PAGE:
Lisa Bluder talks about landing a No. 2 seed and breaks down the Iowa City bracket Dargan Southard, firstname.lastname@example.org
IOWA CITY, Ia. — Walking the tightrope that is March basketball requires a blend of confidence and respect. Iowa feels it has both elements mastered as it plows toward the NCAA Tournament.
“Just because you’re playing at home doesn’t mean it’s going to happen automatically, and we remind them of some of the upsets in the past. But I also want them to have confidence,” Hawkeyes coach Lisa Bluder said this week. “I want them to understand and embrace the No. 2 seed and the home court, because that’s worth something. I don’t want to negate that or take that away from them either.”
Nearly two weeks have passed since Iowa last played. In between winning a Big Ten Tournament title and Friday’s NCAA Tournament opener against No. 15 seed Mercer, the second-seed Hawkeyes (26-6) have recouped and recovered. There’s a refreshed feeling as this postseason dive begins.
A No. 15 has never toppled a No. 2 seed on the women’s side, but Iowa understands the dangers of March. All of this year’s major players experienced last year’s NCAA Tournament upset. Iowa, then a hot No. 6 seed, sputtered out against No. 11 seed Creighton.
“We were supposed to win that game and keep going against UCLA,” senior Megan Gustafson said. “But we got beat. So this being my last year, my mentality going in is anyone can win on any given night.”
During what can be an exhausting stretch, Bluder believes narrowing the focus can help with preparation. Getting out of Iowa City is the initial goal. Greensboro worries can wait.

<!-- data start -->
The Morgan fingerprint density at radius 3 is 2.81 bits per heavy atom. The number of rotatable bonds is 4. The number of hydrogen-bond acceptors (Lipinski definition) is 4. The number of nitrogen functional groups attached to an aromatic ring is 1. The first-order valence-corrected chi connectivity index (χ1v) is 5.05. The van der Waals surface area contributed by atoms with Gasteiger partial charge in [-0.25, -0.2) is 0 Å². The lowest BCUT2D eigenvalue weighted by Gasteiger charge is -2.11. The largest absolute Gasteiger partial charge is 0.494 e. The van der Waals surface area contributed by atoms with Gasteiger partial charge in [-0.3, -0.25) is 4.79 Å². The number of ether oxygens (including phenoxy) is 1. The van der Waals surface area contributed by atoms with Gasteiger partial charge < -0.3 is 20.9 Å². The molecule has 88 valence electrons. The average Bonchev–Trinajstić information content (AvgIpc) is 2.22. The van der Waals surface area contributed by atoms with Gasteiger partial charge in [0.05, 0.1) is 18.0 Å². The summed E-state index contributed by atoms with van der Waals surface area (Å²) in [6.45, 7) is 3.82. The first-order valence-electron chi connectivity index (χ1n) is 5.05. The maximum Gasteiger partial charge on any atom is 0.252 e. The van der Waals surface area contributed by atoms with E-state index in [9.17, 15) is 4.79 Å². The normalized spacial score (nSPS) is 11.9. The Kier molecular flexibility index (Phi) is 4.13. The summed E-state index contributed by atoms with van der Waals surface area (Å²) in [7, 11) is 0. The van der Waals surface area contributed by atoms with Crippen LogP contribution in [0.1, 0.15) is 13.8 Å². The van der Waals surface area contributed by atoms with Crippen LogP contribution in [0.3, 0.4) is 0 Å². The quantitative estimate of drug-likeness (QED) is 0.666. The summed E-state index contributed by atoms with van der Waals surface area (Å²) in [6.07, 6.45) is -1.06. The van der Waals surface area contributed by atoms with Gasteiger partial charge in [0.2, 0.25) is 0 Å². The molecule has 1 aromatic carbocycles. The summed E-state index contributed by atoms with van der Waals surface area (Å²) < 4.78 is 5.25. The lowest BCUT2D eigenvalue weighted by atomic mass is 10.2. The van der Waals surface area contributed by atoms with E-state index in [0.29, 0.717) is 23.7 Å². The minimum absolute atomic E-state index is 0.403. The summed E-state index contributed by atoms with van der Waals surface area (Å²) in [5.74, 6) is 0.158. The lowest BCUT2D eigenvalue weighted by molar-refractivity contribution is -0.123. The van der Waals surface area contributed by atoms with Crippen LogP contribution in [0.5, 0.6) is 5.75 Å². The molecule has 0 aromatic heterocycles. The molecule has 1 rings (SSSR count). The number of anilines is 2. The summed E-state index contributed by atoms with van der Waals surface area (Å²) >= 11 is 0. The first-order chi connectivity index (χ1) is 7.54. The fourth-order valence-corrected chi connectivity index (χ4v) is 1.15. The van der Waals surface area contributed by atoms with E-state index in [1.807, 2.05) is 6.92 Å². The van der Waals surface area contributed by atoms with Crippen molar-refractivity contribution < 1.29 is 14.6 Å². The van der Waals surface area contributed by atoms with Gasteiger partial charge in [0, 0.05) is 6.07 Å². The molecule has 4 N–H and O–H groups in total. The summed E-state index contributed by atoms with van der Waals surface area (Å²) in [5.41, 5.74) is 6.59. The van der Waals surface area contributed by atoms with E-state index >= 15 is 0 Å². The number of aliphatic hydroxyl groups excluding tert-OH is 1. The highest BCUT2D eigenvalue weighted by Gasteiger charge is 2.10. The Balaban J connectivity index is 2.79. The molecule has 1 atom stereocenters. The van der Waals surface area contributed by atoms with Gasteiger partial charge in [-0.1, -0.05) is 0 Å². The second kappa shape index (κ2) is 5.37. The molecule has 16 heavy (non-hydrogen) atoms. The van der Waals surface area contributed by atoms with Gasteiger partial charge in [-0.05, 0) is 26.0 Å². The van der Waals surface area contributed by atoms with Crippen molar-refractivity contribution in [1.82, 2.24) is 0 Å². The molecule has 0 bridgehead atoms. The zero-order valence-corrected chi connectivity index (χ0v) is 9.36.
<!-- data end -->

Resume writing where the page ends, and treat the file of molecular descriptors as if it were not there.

“We’re looking at this as mini tournaments,” said Bluder, who was named a finalist for Naismith coach of the year Thursday. “This weekend is one tournament. Next weekend is another tournament. Don’t look at the whole thing because that can be overwhelming. Instead, just focus on one mini tournament at a time, and that’s what our plans are.
“They’re going to be excited about it. The thing is they respect Missouri. They respect Drake. So they know that game — if we get by Mercer — is going to be a challenge. I think that’s great to get their attention real fast.”
Plenty of intrigue awaits if Iowa can sidestep an upset. Both the Bulldogs and Tigers are coached by former Bluder players; Drake’s Jennie Baranczyk is the more familiar one, but Missouri’s Robin Pingeton was a St. Ambrose standout in the late 80s.
The Hawkeyes already toppled Drake once this year, and Missouri came to Carver-Hawkeye Arena last season as part of the Hawkeye Challenge. A solid crowd should pile in Sunday with a Sweet Sixteen bid on the line.
Iowa has been preparing for this stretch all season. The anticipation has finally morphed into reality.
Dargan Southard covers Iowa and UNI athletics, recruiting and preps for the Des Moines Register, HawkCentral.com and the Iowa City Press-Citizen. Email him at email@example.com or follow him on Twitter at @Dargan_Southard.